With nearly 5,000 funds available in the U.S. alone, the right financial advisor is essential in finding funds that fit long-term financial objectives.


The concept of "open architecture" has created some more subtle changes in the wealth management landscape, too.


Financial institutions are competing aggressively for access to the top money managers and many firms now turn to outside managers to fill in gaps in their own product lines, or even to mask poor performance.


"If you perform better, you attract more clients," said Mark Sear, an investment manager and senior vice president at Merrill Lynch's Private Banking and Investment Group. Sear works on one of 10 wealth management teams at Merrill Lynch in Los Angeles. "Some of these managers have been investing for 20 to 30 years. We want the same guy who's been there over the long haul, or their prot & #233;g & #233;, and we look closely at their performance in difficult environments."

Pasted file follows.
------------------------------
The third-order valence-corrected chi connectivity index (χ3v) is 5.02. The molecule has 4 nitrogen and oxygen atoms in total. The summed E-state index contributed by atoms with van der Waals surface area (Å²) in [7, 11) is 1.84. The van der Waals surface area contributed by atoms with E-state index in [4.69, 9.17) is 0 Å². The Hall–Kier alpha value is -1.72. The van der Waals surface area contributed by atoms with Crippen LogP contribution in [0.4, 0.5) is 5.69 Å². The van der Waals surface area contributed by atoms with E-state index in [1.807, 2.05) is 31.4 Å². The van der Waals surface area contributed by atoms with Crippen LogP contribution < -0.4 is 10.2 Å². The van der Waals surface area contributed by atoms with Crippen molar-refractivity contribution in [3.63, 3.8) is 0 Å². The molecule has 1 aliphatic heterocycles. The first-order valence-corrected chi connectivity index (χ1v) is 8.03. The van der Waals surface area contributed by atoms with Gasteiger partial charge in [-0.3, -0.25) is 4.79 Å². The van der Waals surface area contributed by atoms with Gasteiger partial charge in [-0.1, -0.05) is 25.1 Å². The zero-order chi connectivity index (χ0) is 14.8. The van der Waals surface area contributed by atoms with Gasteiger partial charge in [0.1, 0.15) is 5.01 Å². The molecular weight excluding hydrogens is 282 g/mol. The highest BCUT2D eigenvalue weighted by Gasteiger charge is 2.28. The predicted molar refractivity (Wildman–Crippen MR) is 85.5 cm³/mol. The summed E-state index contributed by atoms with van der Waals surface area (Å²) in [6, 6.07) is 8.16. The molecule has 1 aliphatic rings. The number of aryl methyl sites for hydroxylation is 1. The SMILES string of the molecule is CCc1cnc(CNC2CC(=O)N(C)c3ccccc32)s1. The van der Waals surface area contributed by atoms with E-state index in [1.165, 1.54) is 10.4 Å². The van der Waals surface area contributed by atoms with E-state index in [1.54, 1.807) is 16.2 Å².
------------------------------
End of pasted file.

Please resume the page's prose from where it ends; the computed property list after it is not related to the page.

Not every firm has bought into open architecture. A few, notably Sanford Bernstein & Co., have refused to bow to pressure and keep their clients assets largely in-house.


"If you're in asset management, there are 80 people competing against you," said Hal Harley, managing director and head of Deutsche Bank's Private Wealth Management office in Los Angeles. "It's a very small community here, and your reputation is the most important thing. I often tell clients that it's your money and my reputation, and we don't want to lose either one of those."

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